Ben Brantley: Celebrity Underminer

By
Photo: Getty Images

If it's true that certain film actors — even those who slum it on Broadway — really just want to be recognized for the hotties they are, they don't have much to complain about when it comes to Times theater critic Ben Brantley. They owe it all to his patented celebrity smackdown formula: a leering paean to their blinding beauty, followed by cruel dismissal or the faintest of praise for any actual acting that might take place. In today's review of A Little Night Music, Catherine Zeta-Zones is called "lively," "beautiful," "lustrous," "vulpine," and "drop-dead gorgeous" ... all while he implies that she's miscast and overemotes, and writes that "swapping arch banter, sung or spoken, doesn't come naturally." Other movie stars have fared even less well.

4/20/06, Julia Roberts, Three Days of Rain:
"O.K., if you must know, she's stiff with self-consciousness (especially in the first act), only glancingly acquainted with the two characters she plays and so deeply, disturbingly beautiful that you don't want to let her out of your sight. Now can we go back to discussing Mr. Greenberg's play? Fat chance."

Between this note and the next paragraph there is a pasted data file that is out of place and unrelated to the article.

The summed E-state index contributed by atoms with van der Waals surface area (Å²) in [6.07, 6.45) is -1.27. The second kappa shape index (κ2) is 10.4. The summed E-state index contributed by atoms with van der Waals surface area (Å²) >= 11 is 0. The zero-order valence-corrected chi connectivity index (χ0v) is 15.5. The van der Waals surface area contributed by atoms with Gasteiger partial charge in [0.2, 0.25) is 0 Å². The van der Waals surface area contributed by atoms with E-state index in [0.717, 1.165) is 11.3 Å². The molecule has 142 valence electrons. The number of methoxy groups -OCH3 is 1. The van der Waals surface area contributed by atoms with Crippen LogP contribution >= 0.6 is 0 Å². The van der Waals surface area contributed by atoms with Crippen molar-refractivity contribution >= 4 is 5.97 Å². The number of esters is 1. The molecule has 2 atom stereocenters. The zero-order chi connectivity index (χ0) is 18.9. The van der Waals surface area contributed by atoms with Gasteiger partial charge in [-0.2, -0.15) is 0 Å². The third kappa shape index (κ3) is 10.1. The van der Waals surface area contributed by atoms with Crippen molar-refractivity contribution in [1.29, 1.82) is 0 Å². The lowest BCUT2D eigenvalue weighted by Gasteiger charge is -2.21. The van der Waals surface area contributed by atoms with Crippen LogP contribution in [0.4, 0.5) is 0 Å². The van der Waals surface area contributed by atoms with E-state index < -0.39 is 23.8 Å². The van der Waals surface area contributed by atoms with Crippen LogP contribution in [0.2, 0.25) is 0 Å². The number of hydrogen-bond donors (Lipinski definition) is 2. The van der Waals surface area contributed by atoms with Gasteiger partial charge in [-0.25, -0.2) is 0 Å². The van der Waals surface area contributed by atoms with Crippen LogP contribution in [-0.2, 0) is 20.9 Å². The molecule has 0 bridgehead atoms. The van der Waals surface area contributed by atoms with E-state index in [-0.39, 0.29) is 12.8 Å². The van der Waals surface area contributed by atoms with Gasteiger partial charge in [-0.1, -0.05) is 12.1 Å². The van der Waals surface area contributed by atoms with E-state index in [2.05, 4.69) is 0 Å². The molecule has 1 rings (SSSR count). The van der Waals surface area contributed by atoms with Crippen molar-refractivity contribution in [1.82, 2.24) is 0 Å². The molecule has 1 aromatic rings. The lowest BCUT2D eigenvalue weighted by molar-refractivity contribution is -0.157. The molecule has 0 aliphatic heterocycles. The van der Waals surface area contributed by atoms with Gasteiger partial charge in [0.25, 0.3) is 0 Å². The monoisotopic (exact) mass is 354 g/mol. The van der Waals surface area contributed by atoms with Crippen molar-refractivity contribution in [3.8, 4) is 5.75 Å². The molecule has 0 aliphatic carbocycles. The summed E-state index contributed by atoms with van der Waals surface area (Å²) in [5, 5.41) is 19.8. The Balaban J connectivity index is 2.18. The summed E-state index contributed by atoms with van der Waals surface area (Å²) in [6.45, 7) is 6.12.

10/19/07, Claire Danes, Pygmalion:
"Much of the advance interest has centered on the Broadway debut of Ms. Danes, a pretty movie actress who appears regularly in films and in gossip columns. But her game, conscientious portrayal doesn't make much of an impression here."

11/2/07, Jennifer Garner, Cyrano de Bergerac:
"Not incidentally, Ms. Garner radiates megawatt beauty in Gregory Gale's sumptuous period costumes, and speaks Anthony Burgess's peppery rhymed translation with unaffected sprightliness. If she's a tad stilted in the big tragic finale, her comic timing is impeccable."

2/13/09, Maggie Gyllenhaal, Uncle Vanya:
"Ms. Gyllenhaal, a charming film actress, certainly matches the other characters' descriptions of Yelena as a languorous beauty. She wears Suzy Benzinger's sleek-fitting period dresses like the mermaid Vanya says Yelena is, and she walks in a slow-motion haze, like one hypnotized by her own attractiveness. But her clear, matter-of-fact voice doesn't have much variety here."

10/7/09, Jude Law, Hamlet:
"Hold your breath, sports fans! Here's Mr. Law, lithe and taut, bracing himself for that first tricky soliloquy, 'O that this too too solid flesh would melt.' No melting here. Mr. Law, gesturing and enunciating violently, nails the speech with the attack of an electric hammer."

10/23/09, Sienna Miller, After Miss Julie:
"Ms. Miller registers as a healthy, sane young woman with good diction, good posture and great legs. Commendable as these attributes are, they are of limited use in portraying a tautly wound, death-courting neurotic who is eaten alive by her own demons."